Courtesy / Creative Commons

The merriment and mirth it's assumed we experience during the holiday season can lead to disappointment, anxiety and, in some cases, depression.

The American Psychological Association reports that the expectation of  “gift-giving, decorating, feasting and family gathering" can lead to holiday-related stress or the "holiday blues."

Flickr - CC

A wrongful death lawsuit has been filed on behalf of an Olathe, Kansas, woman who was shot and killed by police in her boyfriend's home last August.

Crysta Henthorne / Kansas News Service

Read her lips

A month away from becoming the next governor of Kansas, Democrat Laura Kelly says she’s deep into budget preparation.

Although she’s been as steeped in the workings of state government as any Kansas wonk during her 14 years in the state Senate, the Topekan says agencies find themselves in worse repair than she imagined.

“The problems are broad,” she said, “and they’re deep.”

Crysta Henthorne / Kansas News Service

Waiting for psych beds

The number of residential psychiatric wards in Kansas has dropped to 8 today from 17 in 2011 and now about a third as many beds are available for overnight care.

One factor has been a limit on the number of days the state’s privately managed Medicaid programs will authorize for a stay in one of the treatment centers.

So now some 140 children simply wait to get intense treatment for a range of potentially critical mental health problems.

A man with dark hair and a goatee wearing headphones and a charcoal jacket sits behind a microphone in a radio studio.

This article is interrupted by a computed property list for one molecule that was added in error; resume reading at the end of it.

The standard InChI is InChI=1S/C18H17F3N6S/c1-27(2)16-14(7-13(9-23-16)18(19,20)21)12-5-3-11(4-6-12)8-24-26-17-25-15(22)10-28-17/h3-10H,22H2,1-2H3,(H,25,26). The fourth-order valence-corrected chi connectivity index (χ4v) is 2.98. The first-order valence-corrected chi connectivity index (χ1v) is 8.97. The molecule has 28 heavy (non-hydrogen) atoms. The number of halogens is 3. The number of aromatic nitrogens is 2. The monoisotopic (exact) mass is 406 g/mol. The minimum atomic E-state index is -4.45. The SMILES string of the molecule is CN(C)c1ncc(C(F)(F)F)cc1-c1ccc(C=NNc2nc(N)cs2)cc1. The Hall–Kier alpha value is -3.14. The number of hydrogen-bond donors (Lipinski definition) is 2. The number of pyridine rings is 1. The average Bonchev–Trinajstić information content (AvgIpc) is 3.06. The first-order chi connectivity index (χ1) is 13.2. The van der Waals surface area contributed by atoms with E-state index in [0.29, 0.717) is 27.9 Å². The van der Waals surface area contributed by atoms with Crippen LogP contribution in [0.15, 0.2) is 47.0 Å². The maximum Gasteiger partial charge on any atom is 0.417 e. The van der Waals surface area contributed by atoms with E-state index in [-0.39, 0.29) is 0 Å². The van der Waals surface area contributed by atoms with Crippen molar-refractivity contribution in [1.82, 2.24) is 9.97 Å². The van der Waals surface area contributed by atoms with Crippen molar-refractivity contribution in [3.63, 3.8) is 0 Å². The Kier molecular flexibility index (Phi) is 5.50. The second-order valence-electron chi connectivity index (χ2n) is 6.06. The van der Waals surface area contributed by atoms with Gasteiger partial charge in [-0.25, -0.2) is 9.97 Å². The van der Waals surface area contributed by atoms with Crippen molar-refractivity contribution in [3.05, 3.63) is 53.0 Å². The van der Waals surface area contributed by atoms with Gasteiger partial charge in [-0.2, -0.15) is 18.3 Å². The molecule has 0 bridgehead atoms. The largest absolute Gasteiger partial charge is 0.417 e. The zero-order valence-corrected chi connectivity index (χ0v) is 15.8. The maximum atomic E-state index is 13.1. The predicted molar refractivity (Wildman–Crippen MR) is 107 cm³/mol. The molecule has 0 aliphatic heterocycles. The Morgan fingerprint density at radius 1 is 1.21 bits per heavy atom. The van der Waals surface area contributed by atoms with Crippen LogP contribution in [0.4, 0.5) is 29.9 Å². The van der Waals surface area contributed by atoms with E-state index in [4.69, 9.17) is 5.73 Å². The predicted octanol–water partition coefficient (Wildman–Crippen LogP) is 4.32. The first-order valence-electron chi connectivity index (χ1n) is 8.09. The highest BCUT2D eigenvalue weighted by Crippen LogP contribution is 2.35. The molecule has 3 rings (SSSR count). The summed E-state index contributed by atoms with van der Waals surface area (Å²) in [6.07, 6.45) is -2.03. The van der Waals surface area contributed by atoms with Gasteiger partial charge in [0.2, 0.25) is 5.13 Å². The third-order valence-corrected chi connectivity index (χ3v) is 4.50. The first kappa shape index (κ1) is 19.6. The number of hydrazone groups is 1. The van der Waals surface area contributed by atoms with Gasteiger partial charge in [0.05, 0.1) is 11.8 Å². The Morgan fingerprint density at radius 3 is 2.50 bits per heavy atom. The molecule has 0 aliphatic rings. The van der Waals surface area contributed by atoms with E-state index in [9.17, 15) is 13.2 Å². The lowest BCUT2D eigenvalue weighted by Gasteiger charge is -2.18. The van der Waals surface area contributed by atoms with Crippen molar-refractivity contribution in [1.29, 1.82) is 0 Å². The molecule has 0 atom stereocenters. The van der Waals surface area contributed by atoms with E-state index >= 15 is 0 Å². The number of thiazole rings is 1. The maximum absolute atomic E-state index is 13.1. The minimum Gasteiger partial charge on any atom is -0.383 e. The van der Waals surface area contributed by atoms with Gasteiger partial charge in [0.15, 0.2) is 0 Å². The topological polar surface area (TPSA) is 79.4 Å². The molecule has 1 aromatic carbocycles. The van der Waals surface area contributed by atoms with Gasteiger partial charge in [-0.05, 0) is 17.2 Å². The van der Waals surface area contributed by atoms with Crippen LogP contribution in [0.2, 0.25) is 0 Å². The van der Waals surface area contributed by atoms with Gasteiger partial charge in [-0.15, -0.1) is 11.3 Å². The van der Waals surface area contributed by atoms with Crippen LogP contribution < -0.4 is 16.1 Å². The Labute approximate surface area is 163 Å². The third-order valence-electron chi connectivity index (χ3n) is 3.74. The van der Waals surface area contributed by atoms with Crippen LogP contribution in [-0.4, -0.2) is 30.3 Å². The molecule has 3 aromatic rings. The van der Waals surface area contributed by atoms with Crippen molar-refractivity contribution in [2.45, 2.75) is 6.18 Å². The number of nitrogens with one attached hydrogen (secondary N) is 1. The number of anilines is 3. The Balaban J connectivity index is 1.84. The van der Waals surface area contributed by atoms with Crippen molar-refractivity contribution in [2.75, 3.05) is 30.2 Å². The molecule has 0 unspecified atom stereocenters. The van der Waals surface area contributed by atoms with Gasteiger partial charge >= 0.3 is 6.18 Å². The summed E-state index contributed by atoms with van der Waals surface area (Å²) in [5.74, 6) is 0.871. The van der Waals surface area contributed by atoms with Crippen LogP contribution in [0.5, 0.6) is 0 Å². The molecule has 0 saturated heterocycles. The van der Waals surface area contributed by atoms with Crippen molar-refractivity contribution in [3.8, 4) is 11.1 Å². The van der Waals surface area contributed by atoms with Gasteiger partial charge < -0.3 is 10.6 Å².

Luke X. Martin / KCUR 89.3

Segment 1: Vince Ortega has a long history working with COMBAT and the Kansas City Police Department.

Crysta Henthorne / Kansas News Service

More beds or more services

Legislators heard Wednesday that Kansas either needs to improve a range of services for the mentally ill or to be prepared to more than double the number of psychiatric beds available. Or both.

Today, the state offers 258 slots in mental health hospitals. Madeline Fox reports that’s down from more than 1,000 beds in 1990. A report from January says the state needs 300 more.

Jacob Joslyn / For KCUR 89.3

Of all the freedoms Anthony Flanagan lost during his eight years under state care, the right to vote was among the toughest.

Flanagan, a quadriplegic who was deemed unable to care for himself because of psychiatric issues, lived under a legal guardianship by the state of Missouri from 2008 to 2016. Often seen as protective of people incapacitated by mental illness or developmental disabilities, guardianship can also strip people of many rights the rest of us enjoy, including the right to vote.